Obama Wins Re-election, Romney Takes County
As Tuesday’s presidential election closed and unofficial results continued to stream in across the nation, U.S. President Barack Obama secured himself a second term of office after having clinched the mandatory 270 electoral votes by 11:30 p.m.
Media outlets projected that Obama beat former Massachusetts Governor Mitt Romney after winning over registered voters in Ohio. In addition, Romney’s lastminute efforts to grab the midwestern states failed, and Obama went on to pick up numerous swing states including New Hampshire, Michigan, New Mexico, Iowa, Wisconsin, Minnesota and the commonwealth of Pennsylvania.
Here in Fulton County, however, registered voters remained fairly true to their party allegiance allowing Romney to come out on top by a margin of three to one.
Unofficial election results indicate a total of 66.51 percent of Fulton County’s registered voters turned out at the polls on November 6. Of that percentage, 2,498 Republicans and 583 Democrats cast straight party tickets.
Romney garnered 77 percent of the votes cast here with 4,780 votes in comparison to President Obama’s 1,297 votes. Former governor of New Mexico and Libertarian Party presidential nominee Gary Johnson finished out the day here with 50 votes, and Green Party candidate Dr. Jill Stine had a mere 21 votes.
United States Senator Bob Casey Jr. was projected the apparent victor against Republican challenger Tom Smith, according to early reports from the Associated Press. The victory will send the 52-year-old Casey back to the Senate for an additional six-year term.
Casey took in 1,590 votes to Smith’s 4,382 votes in Fulton County. Rayburn Douglas Smith, Libertarian, received 125 votes.
Former Lackawanna County deputy prosecutor Kathleen Kane nabbed the position of state attorney general on Tuesday easily beating out Republican rival and Cumberland County District Attorney David Freed. Kane jumped out to an early lead after the polls closed at 8 p.m. and with 85 percent of district’s reporting had received 58.5 percent of the overall votes cast.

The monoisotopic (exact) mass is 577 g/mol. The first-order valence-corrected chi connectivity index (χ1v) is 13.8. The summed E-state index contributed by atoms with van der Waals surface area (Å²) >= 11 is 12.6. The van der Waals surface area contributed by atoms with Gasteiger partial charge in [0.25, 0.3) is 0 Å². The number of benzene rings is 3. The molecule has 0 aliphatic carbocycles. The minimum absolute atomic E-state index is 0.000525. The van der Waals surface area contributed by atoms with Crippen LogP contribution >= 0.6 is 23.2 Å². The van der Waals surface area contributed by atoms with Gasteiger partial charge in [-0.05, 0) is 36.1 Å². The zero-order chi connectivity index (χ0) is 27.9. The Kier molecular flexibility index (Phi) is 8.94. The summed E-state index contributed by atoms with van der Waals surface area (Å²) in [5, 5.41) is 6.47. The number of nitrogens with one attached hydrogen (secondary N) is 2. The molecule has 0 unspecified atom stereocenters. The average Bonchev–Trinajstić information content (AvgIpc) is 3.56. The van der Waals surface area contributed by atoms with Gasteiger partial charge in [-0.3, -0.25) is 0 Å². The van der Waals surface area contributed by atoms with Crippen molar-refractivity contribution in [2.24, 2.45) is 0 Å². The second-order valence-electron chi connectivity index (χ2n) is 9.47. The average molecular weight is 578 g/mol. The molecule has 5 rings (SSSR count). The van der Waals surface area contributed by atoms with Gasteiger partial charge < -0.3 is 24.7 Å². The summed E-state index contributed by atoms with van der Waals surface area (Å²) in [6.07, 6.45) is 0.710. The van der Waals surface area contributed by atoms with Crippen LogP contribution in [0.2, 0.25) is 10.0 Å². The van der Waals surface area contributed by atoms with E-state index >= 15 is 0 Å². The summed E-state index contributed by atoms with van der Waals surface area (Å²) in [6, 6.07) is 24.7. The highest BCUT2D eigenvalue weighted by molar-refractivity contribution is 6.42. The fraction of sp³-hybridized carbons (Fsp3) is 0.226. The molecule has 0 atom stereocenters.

Fulton Countians, though, cast their votes in favor of Freed, who had 4,087 votes to Kane’s 1,680 votes. Libertarian Marakay Rogers clinched 3.2 percent of the vote here with 191 votes.
Meanwhile with 89 percent of the precincts reporting, Democrat Eugene A. DePasquale seems to have secured himself the position of state auditor general. DePasquale reportedly showed sizeable margins of victory in both Philadelphia and Allegheny County. In Fulton County, the new auditor general did not fair as well in the election results securing only 20.67 percent of the votes or 1,218. Republican John Maher took top honors here with 4,330 votes, and Libertarian Party nominee Betsy Summers had 341 votes.
Democratic incumbent Robert McCord was also reelected to office on Tuesday securing a second term of office as state treasurer. McCord beat out Washington County Commissioner Diana Irey Vaughan (R) as well as Libertarian Party candidate Patricia M. Fryman.
Unofficial votes in Fulton County show Vaughan tallied 4,183 votes, and McCord and Fryman had 1,455 and 266 votes respectively.
Congressman Bill Shuster (R) of the Ninth Congressional District received a nod of approval from area voters after having campaigned against Democratic challenger Karen Ramsburg. Ramsburg appeared on the November 6 ballot after running an Independent write-in campaign in the spring and securing the Democratic Party nomination.
Shuster garnered 72 percent of the votes cast here with 4,369 votes to Ramsburg’s 1,684 votes. Ramsburg congratulated Shuster on his victory as well as for the gracious and honest campaign he conducted.
“I wish him success as he seeks a better deal for the people of Pennsylvania,” Ramsburg said in her concession speech that also urged the congressman to recognize the difference between free market and corporate rule.
State Representative Dick L. Hess ran in an uncontested race on both tickets. He secured 5,881 votes from Fulton County voters.
Results recorded Tuesday evening by the Board of Elections consisting of commissioners Rodney McCray, Craig Cutchall and Irvin Dasher are unofficial. The board is expected to reconvene Friday to canvass the votes.
Outstanding absentee ballots as well as military absentees and provisional ballots have yet to be counted.